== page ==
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Brandeis University's Community Newspaper — Waltham, Mass.

Editorial: Don’t recognize Greek life

Published: February 3, 2012
Section: Editorials, Front Page

In response to a Justice editorial published Tuesday titled “Recognize Greek life,” we strongly urge the administration to uphold the value of equal opportunity that defines Brandeis University and reject the idea of recognizing fraternities and sororities.

The Justice correctly noted that participation in off-campus fraternities at Brandeis has increased dramatically during the past five years with the launching of new chapters and doubling of membership rates in existing ones.

Students searching first and foremost for a social life and college experience enhanced by Greek life do not come to Brandeis. They never have and they never will. We have never been that type of university, and we never will be.

Clearly, Greek life exists at Brandeis, and the inability of Greek organizations to sponsor charity events places both students and administrators in awkward positions. Yet simply because Greek life exists does not mean the solution is to recognize it.

While Greek organizations do embrace community values of brotherhood, sisterhood and philanthropy, they also promote social hierarchy and exclusion. University regulation cannot solve the idea of students pledging for acceptance by their peers based on criteria unrelated to merit.

If the university regulated fraternities and sororities, it would be unable to prevent the inevitable social discrimination that would occur, even if only against one student each year. The university’s responsibility is to serve the interests of all its students. Endorsing Greek organizations tied to a legacy of hazing and social inequality violates the principles that built Brandeis University in 1948 and continue to empower it today.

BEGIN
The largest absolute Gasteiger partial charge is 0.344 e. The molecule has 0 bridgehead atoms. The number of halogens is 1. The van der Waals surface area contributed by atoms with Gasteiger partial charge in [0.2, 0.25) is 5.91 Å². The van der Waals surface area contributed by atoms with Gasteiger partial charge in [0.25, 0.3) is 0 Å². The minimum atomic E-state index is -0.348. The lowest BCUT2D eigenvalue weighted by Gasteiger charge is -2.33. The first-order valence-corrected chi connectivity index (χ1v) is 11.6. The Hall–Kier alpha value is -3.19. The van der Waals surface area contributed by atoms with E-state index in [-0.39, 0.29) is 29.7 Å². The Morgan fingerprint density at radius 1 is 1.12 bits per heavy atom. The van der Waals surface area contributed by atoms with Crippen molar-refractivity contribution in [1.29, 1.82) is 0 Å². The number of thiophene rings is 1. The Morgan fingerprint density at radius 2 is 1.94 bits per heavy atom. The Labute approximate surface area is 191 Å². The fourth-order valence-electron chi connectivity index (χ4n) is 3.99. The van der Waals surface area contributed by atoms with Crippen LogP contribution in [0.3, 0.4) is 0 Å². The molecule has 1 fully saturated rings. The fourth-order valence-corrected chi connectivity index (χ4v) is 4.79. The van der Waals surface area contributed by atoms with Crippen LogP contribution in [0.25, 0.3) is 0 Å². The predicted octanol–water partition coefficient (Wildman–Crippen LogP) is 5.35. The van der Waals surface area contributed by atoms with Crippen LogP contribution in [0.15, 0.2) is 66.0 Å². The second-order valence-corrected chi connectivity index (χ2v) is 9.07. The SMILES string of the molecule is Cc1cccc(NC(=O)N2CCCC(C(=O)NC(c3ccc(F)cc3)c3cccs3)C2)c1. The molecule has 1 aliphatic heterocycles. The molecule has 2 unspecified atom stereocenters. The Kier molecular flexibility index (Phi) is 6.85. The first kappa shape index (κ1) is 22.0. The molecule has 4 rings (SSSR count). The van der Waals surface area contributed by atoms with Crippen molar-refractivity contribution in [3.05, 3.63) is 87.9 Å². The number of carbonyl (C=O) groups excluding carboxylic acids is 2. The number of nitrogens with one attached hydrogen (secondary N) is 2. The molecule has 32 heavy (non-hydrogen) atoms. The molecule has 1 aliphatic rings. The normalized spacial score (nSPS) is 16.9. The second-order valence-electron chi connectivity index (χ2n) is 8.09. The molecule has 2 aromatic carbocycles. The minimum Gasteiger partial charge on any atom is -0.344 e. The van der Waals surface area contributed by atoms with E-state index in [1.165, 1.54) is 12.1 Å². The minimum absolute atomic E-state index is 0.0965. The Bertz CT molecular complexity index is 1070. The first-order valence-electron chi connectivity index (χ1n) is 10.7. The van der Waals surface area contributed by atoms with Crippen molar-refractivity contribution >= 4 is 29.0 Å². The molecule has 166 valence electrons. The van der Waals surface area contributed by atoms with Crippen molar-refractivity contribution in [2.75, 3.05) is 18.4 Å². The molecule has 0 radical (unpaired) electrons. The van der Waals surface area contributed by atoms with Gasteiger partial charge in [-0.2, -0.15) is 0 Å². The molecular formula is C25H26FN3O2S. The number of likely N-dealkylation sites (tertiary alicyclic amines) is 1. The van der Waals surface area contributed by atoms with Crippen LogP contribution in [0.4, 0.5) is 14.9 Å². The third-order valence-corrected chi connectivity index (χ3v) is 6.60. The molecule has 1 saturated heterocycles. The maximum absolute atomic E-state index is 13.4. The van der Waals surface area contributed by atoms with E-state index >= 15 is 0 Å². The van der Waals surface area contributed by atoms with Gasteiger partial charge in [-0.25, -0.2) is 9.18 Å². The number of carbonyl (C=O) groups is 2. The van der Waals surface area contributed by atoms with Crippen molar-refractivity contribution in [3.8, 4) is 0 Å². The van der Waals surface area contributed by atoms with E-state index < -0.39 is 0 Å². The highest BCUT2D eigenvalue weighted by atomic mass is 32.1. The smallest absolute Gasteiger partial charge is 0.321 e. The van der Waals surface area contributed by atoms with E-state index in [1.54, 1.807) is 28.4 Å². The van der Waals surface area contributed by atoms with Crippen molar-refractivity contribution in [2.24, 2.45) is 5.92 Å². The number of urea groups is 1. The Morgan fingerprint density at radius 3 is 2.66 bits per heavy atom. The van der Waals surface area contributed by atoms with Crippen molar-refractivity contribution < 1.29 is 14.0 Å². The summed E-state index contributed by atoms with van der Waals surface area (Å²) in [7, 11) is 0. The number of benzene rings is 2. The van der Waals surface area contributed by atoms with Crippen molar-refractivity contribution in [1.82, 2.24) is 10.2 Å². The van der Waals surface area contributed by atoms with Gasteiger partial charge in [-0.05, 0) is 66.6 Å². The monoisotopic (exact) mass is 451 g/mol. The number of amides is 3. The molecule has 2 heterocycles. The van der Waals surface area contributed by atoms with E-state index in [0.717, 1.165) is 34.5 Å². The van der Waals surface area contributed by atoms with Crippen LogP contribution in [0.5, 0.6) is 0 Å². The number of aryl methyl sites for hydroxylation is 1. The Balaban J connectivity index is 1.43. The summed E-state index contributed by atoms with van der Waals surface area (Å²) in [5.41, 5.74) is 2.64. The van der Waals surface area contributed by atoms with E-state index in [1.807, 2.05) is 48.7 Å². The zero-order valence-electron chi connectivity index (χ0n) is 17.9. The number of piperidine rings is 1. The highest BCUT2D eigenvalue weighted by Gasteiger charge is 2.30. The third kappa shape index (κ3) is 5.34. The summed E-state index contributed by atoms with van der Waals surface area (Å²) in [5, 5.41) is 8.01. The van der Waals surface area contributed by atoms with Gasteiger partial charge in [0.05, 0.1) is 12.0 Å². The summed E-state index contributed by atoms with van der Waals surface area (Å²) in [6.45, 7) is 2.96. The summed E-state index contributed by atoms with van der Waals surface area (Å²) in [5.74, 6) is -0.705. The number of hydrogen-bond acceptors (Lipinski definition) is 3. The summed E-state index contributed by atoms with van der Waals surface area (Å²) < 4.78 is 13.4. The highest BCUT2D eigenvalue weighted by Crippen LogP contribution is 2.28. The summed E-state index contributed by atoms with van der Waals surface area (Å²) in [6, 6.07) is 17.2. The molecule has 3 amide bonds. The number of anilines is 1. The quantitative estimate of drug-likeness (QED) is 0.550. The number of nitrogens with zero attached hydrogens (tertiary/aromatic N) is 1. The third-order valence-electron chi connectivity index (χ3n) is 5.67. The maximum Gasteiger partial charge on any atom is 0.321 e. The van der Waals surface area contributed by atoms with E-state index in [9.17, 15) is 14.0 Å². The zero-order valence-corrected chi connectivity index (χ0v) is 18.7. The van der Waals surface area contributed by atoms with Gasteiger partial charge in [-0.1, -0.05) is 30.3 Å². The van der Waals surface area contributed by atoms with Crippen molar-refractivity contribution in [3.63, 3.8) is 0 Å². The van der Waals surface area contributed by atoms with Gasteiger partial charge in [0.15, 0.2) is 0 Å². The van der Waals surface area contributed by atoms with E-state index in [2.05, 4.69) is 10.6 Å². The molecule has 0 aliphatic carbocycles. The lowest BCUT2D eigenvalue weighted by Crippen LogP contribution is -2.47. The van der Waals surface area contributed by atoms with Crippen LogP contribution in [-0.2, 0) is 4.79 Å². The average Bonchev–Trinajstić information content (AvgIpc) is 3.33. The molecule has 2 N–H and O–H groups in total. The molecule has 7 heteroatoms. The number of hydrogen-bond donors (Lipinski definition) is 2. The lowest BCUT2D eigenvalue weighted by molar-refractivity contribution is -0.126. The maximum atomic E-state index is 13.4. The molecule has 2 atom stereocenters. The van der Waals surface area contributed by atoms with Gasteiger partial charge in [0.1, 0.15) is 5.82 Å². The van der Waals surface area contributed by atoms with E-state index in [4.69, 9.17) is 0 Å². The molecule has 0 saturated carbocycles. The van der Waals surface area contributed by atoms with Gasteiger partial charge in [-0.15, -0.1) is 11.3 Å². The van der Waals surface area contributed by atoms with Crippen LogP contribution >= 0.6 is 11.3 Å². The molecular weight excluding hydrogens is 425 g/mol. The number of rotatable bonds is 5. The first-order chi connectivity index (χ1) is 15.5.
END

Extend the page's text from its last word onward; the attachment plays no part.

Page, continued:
What separates Brandeis from other universities is that it offers a unique college experience. We are not the University of Michigan or Tufts University, nor do we want to be. The Justice editorial cited its research that 9 percent of Brandeis students are members of a fraternity or sorority. That means more than nine out of 10 students here are not. There is a silent majority of students who do not believe in the Greek life culture. If they did, we would see membership figures nearly double or triple what they are now.

This editorial is not a critique of Greek life at Brandeis or the talented student leaders who run fraternities and sororities here. It is a critique of the Greek life culture present at colleges and universities throughout the country that is inextricably linked to the fraternity houses on Dartmouth Street.

It is true that the students who lead Greek organizations at Brandeis are actively involved in school spirit and student life, helping to organize charity events with other philanthropic and social justice-oriented clubs. Brandeis needs to reevaluate how students in Greek organizations can co-sponsor events with other clubs on campus. If two dozen members of a fraternity want to raise awareness about AIDS, they can join with the appropriate club to organize an event and not worry about the credit from wearing Greek letters on a sweatshirt.

It would be foolish to ignore the dangerously excessive alcohol consumption and emotional stress that occurs during any pledge week. Inherent in the Greek life culture is the pressure to conform to the behavior of others—a practice directly at odds with the individualism, self-confidence and creativity that are hallmarks of a Brandeis education. Binge drinking and bullying are serious problems for college students throughout the country and we cannot pretend that Brandeis can buck a national trend present for decades. The reason is that even university regulation cannot entirely control the mission and objectives of these organizations because they achieve sponsorship and funding through national Greek life offices.

Brandeis is a university guided by the core values of openness and diversity. We are a community strengthened by the power of individuals to think creatively and live boldly without fear of the social judgement by our peers. Recognized Greek life, no matter how much one touts the benefits of it or the facts behind its growing presence, has no place at Brandeis University.

Speaking at Symphony Hall in his inauguration speech on Oct. 7, 1948, founding Brandeis President Abram Leon Sachar said, “My colleagues and I will take to heart the guiding principles which have been developed by the great university tradition of this land, and which we pray may never be jeopardized.”

We have no doubt that administrators here already know the core university value of equal opportunity must never be questioned or threatened.

Yet the Justice editorial board, in arguing for regulation as a solution to exclusion, has only voiced a proposal that will exacerbate the problem and threaten the values that define our university.